[0:11:11.0] HC: So that feedback loop of identifying errors and feeding them back into that model that definitely helps to improve your model over time. Are there any other things you’re doing to ensure that your model will perform maybe in different facilities on different types of people on different care environments? Is there anything special you’re doing there?

[0:11:32.2] HS: So I think in professional care, our software now pretty much works out of the box. It took some time to get to where we are. So in the first customer and the first client’s rooms, our software would make mistakes. There would be a hat hanging on the wall, there would be a coat underneath, and a pair of boots, and our software would mistake that for a person and it would send an alarm.

Around Christmas, lots of small little statues of Joseph and Maria would be placed on closets that tricked our software. We also had a case of an elderly client who used to have pigeons, who have stuffed pigeons, which confused our software but over time, we added more and more examples to our training sets and we are now at a phase where our software pretty much works out of the box actually.

[0:12:26.4] HC: So it is really that iterative updates to the training sets that has got you to this level of performance.

[0:12:33.6] HS: Yes, that is correct.

[0:12:35.0] HC: Are there any modeling aspects perhaps to make your model more robust in different lighting conditions? Are there any modeling list aspects like that that’s played a part in getting to this level of performance or was it really just to focus on data?

[0:12:48.3] HS: Yeah, I think it was on data because we have now so many thousands, our software has now seen so many thousands of rooms that it has seen pretty much all of the different lighting conditions. So if a camera is misconfigured, if all of the pixels or 50% or 20% of the pixels are overexposed, then our software doesn’t work properly, and we had also cases that cameras were put up but the installers had forgotten to take off their plastic, the covers, that protects the lens.

We have also cases that a very big fly or a mosquito is on the lens, while in those cases our software doesn’t work, but we can detect that automatically that there is something blocking the lens, there is something wrong and we can then warn a nurse but in all other cases, I think it is a matter of lots of training data and automatically the software works out of the box.

[0:13:46.2] HC: How do you measure the impact of your technology?

[0:13:48.9] HS: I think the answer there is customer satisfaction. So often we have new customer, they want to sort of try out or they’re careful, so they want to try it out on one facility with 16 beds or 20 beds and try it for a year and then after two months, after three months, the nurses get more and more excited by our software because it helps them a lot. It saves them lots of time and it improves the lives of the residents and then afterwards, they scale up.

So a customer that scales up from 20 beds to 200 beds or to 2,000 beds, I think that is the biggest indicator of the positive impact that our software has on the life of the nurses and the life of the residents.

[0:14:38.5] HC: Is there any advice you could offer to other leaders of AI-powered startups?

[0:14:42.6] HS: Yeah, I thought about it. One is to — what helped Kepler a lot is to hire people that have worked in healthcare that do not have IT backgrounds but they have a healthcare background, that have been former nurses. I think that was a game changer and I think your answer is you need to focus. So Kepler focuses on, I often say, we are one inch wide and you know, one mile deep.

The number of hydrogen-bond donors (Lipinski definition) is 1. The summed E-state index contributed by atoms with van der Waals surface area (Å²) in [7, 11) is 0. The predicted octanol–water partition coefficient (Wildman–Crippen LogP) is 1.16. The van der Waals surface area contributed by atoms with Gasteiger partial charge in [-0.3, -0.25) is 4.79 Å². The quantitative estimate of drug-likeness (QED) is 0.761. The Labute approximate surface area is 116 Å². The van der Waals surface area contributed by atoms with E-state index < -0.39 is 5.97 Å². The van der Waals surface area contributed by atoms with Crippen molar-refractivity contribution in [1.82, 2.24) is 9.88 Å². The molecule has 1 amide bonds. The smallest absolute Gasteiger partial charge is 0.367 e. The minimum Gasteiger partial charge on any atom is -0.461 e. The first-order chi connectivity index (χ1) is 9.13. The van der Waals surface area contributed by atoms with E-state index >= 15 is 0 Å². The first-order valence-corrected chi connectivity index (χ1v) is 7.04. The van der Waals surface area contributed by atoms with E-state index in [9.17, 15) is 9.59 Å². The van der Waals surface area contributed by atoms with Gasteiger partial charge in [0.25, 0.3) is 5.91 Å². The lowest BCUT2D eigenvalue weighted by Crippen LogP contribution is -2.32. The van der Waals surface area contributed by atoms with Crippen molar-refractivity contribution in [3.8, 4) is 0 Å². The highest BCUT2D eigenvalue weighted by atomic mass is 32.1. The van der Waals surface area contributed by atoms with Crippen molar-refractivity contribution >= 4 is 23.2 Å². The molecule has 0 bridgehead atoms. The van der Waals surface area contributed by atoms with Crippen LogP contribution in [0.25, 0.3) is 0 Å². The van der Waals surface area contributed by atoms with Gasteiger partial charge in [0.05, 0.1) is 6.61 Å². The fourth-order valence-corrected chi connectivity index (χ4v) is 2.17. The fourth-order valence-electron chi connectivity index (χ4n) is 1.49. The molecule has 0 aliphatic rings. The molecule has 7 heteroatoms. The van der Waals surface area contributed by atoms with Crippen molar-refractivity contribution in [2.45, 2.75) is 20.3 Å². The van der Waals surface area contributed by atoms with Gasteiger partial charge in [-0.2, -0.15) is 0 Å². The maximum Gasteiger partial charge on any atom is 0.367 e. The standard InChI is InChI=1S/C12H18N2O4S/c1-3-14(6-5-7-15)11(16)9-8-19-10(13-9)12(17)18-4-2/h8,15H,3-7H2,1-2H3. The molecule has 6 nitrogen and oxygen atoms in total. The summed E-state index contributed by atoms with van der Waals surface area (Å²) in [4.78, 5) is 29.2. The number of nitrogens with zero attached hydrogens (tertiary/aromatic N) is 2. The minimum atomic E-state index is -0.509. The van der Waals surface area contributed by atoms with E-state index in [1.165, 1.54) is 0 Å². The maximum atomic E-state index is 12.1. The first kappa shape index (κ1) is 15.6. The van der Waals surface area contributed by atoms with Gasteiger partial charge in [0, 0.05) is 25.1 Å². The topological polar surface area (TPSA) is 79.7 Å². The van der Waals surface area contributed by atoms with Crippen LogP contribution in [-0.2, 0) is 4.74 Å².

So on the field of elderly care and hospital care, our software can look after the wellbeing of elderly clients and that is all we do and we do nothing more but what we do, we do incredibly good. Our false alarm rate is way beyond what anyone else does and this gives so much evidence to potential customers that our software is really so much better than anything else out in the market.

I think that focus has helped us a lot. The alternative would be to go much broader, so we’ve been asked to provide detection in industrial settings or in the cleaning of oil tankers and so on but we have always stayed focused on healthcare because you know, with limited resources you can handle all the – so many verticals and we stayed faithful to the healthcare vertical. So that focus, yeah, my advice would be to focus.

[0:16:14.9] HC: That definitely is very good advice. It is much better to solve a very specific problem very well than trying to do a whole bunch of things and being mediocre about them. So I definitely hear what you say there and finally, where do you see the impact of Kepler in three to five years?

[0:16:30.7] HS: The goal of Kepler, the mission is to that our software looks after the wellbeing of one million clients, residents, and patients by 2030. So three to four years from that, we should be at say, a quarter of a million and that is yeah, that is the impact. That is still under the growth trajectory, maybe not a quarter of a million but I expect three years from now, our software looks after 100,000 patients, and if we achieve that, I will be incredibly proud of what the team has achieved.

[0:17:06.6] HC: I look forward to following you and hearing more about that journey. This has been great. Harro, your team at Kepler Vision is solving a really important problem with activity recognition. I inspect that the insights you’ve shared will be valuable to other AI companies. Where can people find out more about you online?

[0:17:23.1] HS: Our website is

[0:17:28.5] HC: Perfect. Thanks for joining me today.

[0:17:30.7] HS: Thank you, Heather, for inviting me and giving me the opportunity to speak about my company.

[0:17:35.9] HC: All right everyone, thanks for listening. I’m Heather Couture and I hope you join me again next time for Impact AI.


[0:17:46.5] HC: Thank you for listening to Impact AI. If you enjoyed this episode, please subscribe and share it with a friend and if you’d like to learn more about computer vision applications for people in planetary health, you can sign up for my newsletter at